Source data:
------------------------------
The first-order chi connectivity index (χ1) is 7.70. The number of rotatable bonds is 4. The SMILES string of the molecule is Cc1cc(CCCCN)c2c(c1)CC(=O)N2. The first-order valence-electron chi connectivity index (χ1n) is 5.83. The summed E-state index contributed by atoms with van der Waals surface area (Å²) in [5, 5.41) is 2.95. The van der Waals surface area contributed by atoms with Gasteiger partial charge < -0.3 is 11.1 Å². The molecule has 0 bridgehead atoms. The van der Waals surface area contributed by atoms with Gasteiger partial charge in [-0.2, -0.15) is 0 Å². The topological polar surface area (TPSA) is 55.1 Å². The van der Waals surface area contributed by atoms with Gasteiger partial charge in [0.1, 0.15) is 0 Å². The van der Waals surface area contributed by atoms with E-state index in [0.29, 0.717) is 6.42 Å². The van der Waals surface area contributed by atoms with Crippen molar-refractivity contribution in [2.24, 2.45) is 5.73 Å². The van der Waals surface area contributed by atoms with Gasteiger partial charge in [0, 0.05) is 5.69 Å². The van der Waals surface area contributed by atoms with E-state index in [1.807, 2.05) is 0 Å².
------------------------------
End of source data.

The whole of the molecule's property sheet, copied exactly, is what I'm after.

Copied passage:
The first-order chi connectivity index (χ1) is 7.70. The number of rotatable bonds is 4. The SMILES string of the molecule is Cc1cc(CCCCN)c2c(c1)CC(=O)N2. The first-order valence-electron chi connectivity index (χ1n) is 5.83. The summed E-state index contributed by atoms with van der Waals surface area (Å²) in [5, 5.41) is 2.95. The van der Waals surface area contributed by atoms with Gasteiger partial charge < -0.3 is 11.1 Å². The molecule has 0 bridgehead atoms. The van der Waals surface area contributed by atoms with Gasteiger partial charge in [-0.2, -0.15) is 0 Å². The topological polar surface area (TPSA) is 55.1 Å². The van der Waals surface area contributed by atoms with Gasteiger partial charge in [0.1, 0.15) is 0 Å². The van der Waals surface area contributed by atoms with E-state index in [0.29, 0.717) is 6.42 Å². The van der Waals surface area contributed by atoms with Crippen molar-refractivity contribution in [2.24, 2.45) is 5.73 Å². The van der Waals surface area contributed by atoms with Gasteiger partial charge in [0, 0.05) is 5.69 Å². The van der Waals surface area contributed by atoms with E-state index in [1.807, 2.05) is 0 Å².